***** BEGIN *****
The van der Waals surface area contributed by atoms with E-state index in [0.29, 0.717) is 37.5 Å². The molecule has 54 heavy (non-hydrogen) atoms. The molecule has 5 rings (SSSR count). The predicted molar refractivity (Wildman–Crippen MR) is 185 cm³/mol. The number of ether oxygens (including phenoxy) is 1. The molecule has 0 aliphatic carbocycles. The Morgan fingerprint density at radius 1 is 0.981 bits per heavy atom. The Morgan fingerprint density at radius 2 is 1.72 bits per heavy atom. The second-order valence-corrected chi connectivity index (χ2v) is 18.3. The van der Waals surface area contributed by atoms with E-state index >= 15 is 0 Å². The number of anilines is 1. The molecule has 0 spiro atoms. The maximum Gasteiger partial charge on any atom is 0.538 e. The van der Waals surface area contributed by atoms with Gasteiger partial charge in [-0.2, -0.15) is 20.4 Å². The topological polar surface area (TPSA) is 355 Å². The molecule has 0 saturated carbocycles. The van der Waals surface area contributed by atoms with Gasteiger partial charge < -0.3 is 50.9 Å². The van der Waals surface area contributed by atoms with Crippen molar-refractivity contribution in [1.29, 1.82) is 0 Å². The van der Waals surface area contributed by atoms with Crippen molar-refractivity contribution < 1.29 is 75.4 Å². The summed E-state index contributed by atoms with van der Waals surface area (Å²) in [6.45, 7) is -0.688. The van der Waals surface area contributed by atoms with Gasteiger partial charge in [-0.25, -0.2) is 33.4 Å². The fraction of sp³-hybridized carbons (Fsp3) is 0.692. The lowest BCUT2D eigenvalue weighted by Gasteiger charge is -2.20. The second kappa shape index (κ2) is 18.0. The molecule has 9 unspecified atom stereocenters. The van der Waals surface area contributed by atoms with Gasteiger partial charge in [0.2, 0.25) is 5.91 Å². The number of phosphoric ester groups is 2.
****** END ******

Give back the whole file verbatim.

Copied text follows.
The van der Waals surface area contributed by atoms with E-state index in [0.29, 0.717) is 37.5 Å². The molecule has 54 heavy (non-hydrogen) atoms. The molecule has 5 rings (SSSR count). The predicted molar refractivity (Wildman–Crippen MR) is 185 cm³/mol. The number of ether oxygens (including phenoxy) is 1. The molecule has 0 aliphatic carbocycles. The Morgan fingerprint density at radius 1 is 0.981 bits per heavy atom. The Morgan fingerprint density at radius 2 is 1.72 bits per heavy atom. The second-order valence-corrected chi connectivity index (χ2v) is 18.3. The van der Waals surface area contributed by atoms with E-state index >= 15 is 0 Å². The number of anilines is 1. The molecule has 0 spiro atoms. The maximum Gasteiger partial charge on any atom is 0.538 e. The van der Waals surface area contributed by atoms with Gasteiger partial charge in [-0.2, -0.15) is 20.4 Å². The topological polar surface area (TPSA) is 355 Å². The molecule has 0 saturated carbocycles. The van der Waals surface area contributed by atoms with Gasteiger partial charge < -0.3 is 50.9 Å². The van der Waals surface area contributed by atoms with Crippen molar-refractivity contribution in [1.29, 1.82) is 0 Å². The van der Waals surface area contributed by atoms with Crippen molar-refractivity contribution < 1.29 is 75.4 Å². The summed E-state index contributed by atoms with van der Waals surface area (Å²) in [6.45, 7) is -0.688. The van der Waals surface area contributed by atoms with Gasteiger partial charge in [-0.25, -0.2) is 33.4 Å². The fraction of sp³-hybridized carbons (Fsp3) is 0.692. The lowest BCUT2D eigenvalue weighted by Gasteiger charge is -2.20. The second kappa shape index (κ2) is 18.0. The molecule has 9 unspecified atom stereocenters. The van der Waals surface area contributed by atoms with Gasteiger partial charge in [0.2, 0.25) is 5.91 Å². The number of phosphoric ester groups is 2.